Investing.com - Retail sales in the U.S. fell more than expected in January, dampening optimism over the strength of the economic recovery, official data showed on Thursday.
In a report, the U.S. Commerce Department said that retail sales declined by a seasonally adjusted 0.8% last month, worse than expectations for a drop of 0.5%. Retail sales fell by 0.9% in December.
Rising retail sales over time correlate with stronger economic growth, while weaker sales signal a declining economy.
Core retail sales, which exclude automobile sales, slumped by a seasonally adjusted 0.9% in December, disappointing forecasts for a 0.4% decline. Core sales in November dropped 0.9%, upwardly revised from a previously reported fall of 1.0%.
Core sales correspond most closely with the consumer spending component of the government's gross domestic product report. Consumer spending accounts for as much as 70% of U.S. economic growth.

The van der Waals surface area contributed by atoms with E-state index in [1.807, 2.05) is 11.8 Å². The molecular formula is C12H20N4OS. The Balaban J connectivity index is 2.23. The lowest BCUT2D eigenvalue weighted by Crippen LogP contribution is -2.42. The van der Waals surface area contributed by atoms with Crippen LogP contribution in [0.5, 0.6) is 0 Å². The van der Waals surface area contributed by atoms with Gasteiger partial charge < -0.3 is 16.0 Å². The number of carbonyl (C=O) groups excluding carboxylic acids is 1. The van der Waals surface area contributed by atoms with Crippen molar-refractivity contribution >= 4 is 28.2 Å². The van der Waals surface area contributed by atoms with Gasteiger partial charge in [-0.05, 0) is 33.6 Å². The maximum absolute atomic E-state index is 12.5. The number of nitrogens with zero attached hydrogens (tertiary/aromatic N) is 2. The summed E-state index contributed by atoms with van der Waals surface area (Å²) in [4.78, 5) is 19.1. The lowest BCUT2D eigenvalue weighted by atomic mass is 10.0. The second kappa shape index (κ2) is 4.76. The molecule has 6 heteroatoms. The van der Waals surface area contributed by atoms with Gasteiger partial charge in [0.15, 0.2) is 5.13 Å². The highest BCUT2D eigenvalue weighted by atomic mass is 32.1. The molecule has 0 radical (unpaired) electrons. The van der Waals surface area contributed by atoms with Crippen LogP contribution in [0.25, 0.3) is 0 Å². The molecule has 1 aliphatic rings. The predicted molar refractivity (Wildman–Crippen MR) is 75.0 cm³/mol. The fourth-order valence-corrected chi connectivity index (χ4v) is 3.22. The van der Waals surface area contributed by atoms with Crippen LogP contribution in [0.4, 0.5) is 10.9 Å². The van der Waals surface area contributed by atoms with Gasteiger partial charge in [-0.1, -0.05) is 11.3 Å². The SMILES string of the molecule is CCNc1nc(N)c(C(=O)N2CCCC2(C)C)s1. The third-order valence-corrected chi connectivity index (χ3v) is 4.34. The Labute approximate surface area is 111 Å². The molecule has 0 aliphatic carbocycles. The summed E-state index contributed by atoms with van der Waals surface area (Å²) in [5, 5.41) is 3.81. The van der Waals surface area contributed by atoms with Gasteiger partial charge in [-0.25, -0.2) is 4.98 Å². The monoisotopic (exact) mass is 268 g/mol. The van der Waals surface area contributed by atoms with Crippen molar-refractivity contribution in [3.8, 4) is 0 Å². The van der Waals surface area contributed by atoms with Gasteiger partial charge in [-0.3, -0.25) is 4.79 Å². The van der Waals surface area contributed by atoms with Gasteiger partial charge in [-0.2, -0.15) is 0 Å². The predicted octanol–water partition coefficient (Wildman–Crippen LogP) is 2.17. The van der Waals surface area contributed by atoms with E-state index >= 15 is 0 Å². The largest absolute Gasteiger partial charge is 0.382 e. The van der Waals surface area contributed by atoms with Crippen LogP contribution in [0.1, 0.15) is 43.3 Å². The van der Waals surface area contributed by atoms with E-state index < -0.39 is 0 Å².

EUR/USD was trading at 1.1344 from around 1.1335 ahead of the release of the data, while GBP/USD was at 1.5380 from 1.5362 earlier, while USD/JPY was at 119.43 from 119.71 earlier.
The US dollar index, which tracks the greenback against a basket of six major rivals, was at 94.70, compared to 94.79 ahead of the report.
Meanwhile, U.S. stock futures trimmed gains. The Dow futures pointed to a gain of 0.35% at the open, the S&P 500 futures rose 0.4%, while the Nasdaq 100 futures tacked on 0.45%.
Elsewhere, in the commodities market, gold futures traded at $1,226.50 a troy ounce, compared to $1,223.60 ahead of the data, while crude oil traded at $49.90 a barrel from $49.97 earlier.
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